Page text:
Though less common than in Latin American countries, some countries in Europe and Africa require employers to pay 13th and 14th month bonuses — examples include Spain, Portugal, and Greece. In many other countries, an additional bonus is customary or set by industry groups, but is not legally binding. Figure 2 below outlines key requirements and practices across the two regions.

Practices to make special note of include:

  • In Spain, annual pay is divided into 14 installments; the two additional installments are payable in July and December.
  • In Portugal, an additional month's pay is payable at the time of annual leave and in December.
  • In Greece, an additional month's pay is due in December, and employees receive one-half month's pay at Easter and another half month at vacation time. It is more common for an additional month of pay to be mandated by collective agreement.
  • In Austria, Belgium, Cyprus, France, Germany, and Italy, 13th month bonuses are typically set by a national or industry agreement. These agreements fix the amount, timing of payment, and other provisions, such as a length-of-service increase.

Figure 2

13th and 14th Month Bonus Requirements in European and African Countries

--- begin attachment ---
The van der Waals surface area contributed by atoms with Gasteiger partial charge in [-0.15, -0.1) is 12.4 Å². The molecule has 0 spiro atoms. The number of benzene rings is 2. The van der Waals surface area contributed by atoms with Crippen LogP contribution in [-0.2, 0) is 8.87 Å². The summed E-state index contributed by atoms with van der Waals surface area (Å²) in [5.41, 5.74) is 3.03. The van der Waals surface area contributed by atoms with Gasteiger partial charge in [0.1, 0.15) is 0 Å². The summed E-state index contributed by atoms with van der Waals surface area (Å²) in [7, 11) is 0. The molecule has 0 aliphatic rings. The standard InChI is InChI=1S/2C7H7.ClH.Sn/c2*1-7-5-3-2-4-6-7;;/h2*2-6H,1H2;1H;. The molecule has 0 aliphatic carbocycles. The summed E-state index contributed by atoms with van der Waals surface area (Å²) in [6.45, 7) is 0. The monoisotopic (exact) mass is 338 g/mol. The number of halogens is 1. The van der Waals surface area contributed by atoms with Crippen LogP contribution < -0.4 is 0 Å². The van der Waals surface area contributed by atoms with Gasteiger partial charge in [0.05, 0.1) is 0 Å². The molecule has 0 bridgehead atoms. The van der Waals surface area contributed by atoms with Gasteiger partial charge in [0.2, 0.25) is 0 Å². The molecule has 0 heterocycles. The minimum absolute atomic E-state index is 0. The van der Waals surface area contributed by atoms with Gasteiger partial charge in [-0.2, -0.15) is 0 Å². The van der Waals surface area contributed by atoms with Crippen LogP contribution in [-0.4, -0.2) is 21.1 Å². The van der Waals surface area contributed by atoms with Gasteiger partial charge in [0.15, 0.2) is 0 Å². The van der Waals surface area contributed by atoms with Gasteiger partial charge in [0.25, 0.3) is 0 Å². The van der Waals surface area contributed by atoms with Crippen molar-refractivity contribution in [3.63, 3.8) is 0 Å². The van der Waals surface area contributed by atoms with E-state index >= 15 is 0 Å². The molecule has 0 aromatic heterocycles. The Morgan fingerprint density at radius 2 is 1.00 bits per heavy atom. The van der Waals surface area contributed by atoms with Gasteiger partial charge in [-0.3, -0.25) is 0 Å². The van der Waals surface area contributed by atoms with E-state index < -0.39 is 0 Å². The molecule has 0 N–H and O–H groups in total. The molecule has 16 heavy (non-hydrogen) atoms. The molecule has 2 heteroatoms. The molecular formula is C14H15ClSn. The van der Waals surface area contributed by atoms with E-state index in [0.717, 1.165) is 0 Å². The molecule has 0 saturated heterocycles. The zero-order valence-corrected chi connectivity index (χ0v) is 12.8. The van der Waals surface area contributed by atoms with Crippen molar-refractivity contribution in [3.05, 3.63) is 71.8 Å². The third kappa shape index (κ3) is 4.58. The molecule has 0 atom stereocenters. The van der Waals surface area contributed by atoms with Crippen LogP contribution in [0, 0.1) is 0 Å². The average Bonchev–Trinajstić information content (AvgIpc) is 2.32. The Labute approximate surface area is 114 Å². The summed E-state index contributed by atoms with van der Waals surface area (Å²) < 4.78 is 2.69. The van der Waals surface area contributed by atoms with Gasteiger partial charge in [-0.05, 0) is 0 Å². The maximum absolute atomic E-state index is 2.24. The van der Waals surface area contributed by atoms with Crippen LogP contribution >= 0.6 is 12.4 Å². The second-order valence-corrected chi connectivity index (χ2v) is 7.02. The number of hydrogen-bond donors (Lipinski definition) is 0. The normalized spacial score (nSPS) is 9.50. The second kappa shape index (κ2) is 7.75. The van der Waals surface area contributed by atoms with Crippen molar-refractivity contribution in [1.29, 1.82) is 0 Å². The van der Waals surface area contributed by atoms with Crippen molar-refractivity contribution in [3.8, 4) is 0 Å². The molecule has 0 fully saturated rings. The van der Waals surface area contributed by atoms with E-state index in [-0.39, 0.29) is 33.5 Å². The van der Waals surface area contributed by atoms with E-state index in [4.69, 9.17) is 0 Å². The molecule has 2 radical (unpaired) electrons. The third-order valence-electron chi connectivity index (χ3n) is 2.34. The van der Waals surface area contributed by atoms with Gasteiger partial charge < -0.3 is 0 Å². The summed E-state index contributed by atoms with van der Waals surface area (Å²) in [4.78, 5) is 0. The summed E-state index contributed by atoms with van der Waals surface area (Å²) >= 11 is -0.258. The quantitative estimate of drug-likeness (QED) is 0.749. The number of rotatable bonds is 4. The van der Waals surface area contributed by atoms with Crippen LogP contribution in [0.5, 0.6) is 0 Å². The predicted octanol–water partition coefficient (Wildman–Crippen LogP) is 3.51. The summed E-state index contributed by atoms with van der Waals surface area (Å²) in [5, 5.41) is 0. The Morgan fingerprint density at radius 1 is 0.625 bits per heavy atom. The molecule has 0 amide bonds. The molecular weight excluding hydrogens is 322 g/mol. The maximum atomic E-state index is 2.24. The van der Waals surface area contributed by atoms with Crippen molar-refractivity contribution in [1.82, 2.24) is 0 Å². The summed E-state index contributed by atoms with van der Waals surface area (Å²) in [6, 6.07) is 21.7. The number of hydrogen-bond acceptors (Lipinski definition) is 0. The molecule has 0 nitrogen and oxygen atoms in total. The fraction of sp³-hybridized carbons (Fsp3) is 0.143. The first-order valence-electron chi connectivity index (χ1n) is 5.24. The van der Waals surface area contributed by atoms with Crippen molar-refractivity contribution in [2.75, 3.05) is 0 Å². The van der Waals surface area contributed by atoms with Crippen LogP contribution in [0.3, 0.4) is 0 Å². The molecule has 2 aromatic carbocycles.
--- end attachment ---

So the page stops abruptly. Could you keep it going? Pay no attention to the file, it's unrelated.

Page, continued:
Country 13th Month Bonus 14th Month Bonus Notes on Payments
Angola Mandatory vacation bonus Mandatory Christmas bonus Bonus is paid before vacation is taken; Christmas bonus paid in December
Austria Customary Customary 13th payment at the end of June, 14th at end of November
Belgium Customary Mandatory holiday bonus 13th month bonus usually at year-end; holiday bonus paid at time of holiday
Croatia Customary   Often paid around Christmas or Easter; amounts are unspecified
Finland Customary   Usually paid before the holiday begins
France Customary   Usually paid at year-end
Germany Customary   A “gratuity” Generally paid at Christmas
Greece Mandatory Mandatory vacation and 14th month bonuses Paid on Easter, Christmas and summer vacation
Italy Customary Sometimes paid 14th month bonus 13th month bonus paid in December; 14th month bonus paid in June
Luxembourg Customary   Usually paid at year-end
Netherlands Customary   Often paid around November or December
Nigeria Customary   Often paid before Christmas
Portugal Mandatory   Paid annually by December 15
Saudi Arabia Customary   Paid on Eid al-Fitr holiday
Slovakia Customary   Generally paid at year-end
South Africa Customary   A special bonus or “check” generally paid at year-end
Spain Mandatory Mandatory Generally paid in the summer and Christmas
Switzerland Customary   Generally paid at year-end
United Arab Emirates Customary Customary Generally paid at year-end

Bonus Requirements in Asia

As is the case in Europe, many employers in Asia award additional bonuses because of customary market practices rather than mandatory laws. In fact, Indonesia and the Philippines are the only two countries that mandate 13th month bonuses. Figure 3 below outlines key requirements and practices across the region.